Neklyudova AK(1), Portnova GV(1), Rebreikina AB(1), Voinova VY(2)(3), Vorsanova SG(2)(3), Iourov IY(2)(3), Sysoeva OV(1).

Affiliation

Neklyudova AK(1), Portnova GV(1), Rebreikina AB(1), Voinova VY(2)(3), Vorsanova SG(2)(3), Iourov IY(2)(3), Sysoeva OV(1).
Author information:
(1)Laboratory of Human Higher Nervous Activity, Institute of Higher Nervous Activity and Neurophysiology, Russian Academy of Science, 117485 Moscow, Russia.
(2)Veltischev Research and Clinical Institute for Pediatrics of the Pirogov, Russian National Research Medical University, Ministry of Health of Russian Federation, 125412 Moscow, Russia.
(3)Mental Health Research Center, 117152 Moscow, Russia.

Abstract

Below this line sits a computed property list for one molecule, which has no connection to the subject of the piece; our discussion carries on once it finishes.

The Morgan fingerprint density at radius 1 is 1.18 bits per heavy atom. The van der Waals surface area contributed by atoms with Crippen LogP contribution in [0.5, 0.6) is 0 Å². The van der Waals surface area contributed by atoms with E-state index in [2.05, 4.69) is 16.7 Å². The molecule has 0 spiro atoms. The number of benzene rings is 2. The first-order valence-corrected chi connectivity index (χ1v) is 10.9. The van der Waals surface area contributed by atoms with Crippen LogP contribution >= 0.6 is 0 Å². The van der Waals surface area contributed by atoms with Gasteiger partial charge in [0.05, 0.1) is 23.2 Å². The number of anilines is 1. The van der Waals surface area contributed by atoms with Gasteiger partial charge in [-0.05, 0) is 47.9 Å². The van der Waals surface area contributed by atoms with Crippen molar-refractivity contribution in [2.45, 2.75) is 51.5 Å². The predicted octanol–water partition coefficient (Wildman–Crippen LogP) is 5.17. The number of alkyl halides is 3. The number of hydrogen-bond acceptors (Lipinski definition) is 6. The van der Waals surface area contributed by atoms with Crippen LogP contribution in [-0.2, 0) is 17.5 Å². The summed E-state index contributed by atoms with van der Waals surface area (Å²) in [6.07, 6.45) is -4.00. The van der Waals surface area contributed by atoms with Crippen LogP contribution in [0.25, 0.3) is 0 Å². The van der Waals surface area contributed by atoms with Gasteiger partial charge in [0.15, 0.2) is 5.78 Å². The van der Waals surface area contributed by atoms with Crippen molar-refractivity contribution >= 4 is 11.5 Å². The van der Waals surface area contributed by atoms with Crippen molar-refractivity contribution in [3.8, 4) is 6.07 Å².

SHANK3 encodes a scaffold protein involved in postsynaptic receptor density in glutamatergic synapses, including those in the parvalbumin (PV)+ inhibitory neurons-the key players in the generation of sensory gamma oscillations, such as 40-Hz auditory steady-state response (ASSR). However, 40-Hz ASSR was not studied in relation to SHANK3 functioning. Here, we present a 15-year-old girl (SH01) with previously unreported duplication of the first seven exons of the SHANK3 gene (22q13.33). SH01's electroencephalogram (EEG) during 40-Hz click trains of 500 ms duration binaurally presented with inter-trial intervals of 500-800 ms were compared with those from typically developing children (n = 32). SH01 was diagnosed with mild mental retardation and learning disabilities (F70.88), dysgraphia, dyslexia, and smaller vocabulary than typically developing (TD) peers. Her clinical phenotype resembled the phenotype of previously described patients with 22q13.33 microduplications (≈30 reported so far). SH01 had mild autistic symptoms but below the threshold for ASD diagnosis and microcephaly. No seizures or MRI abnormalities were reported. While SH01 had relatively preserved auditory event-related potential (ERP) with slightly attenuated P1, her 40-Hz ASSR was totally absent significantly deviating from TD's ASSR. The absence of 40-Hz ASSR in patients with microduplication, which affected the SHANK3 gene, indicates deficient temporal resolution of the auditory system, which might underlie language problems and represent a neurophysiological biomarker of SHANK3 abnormalities.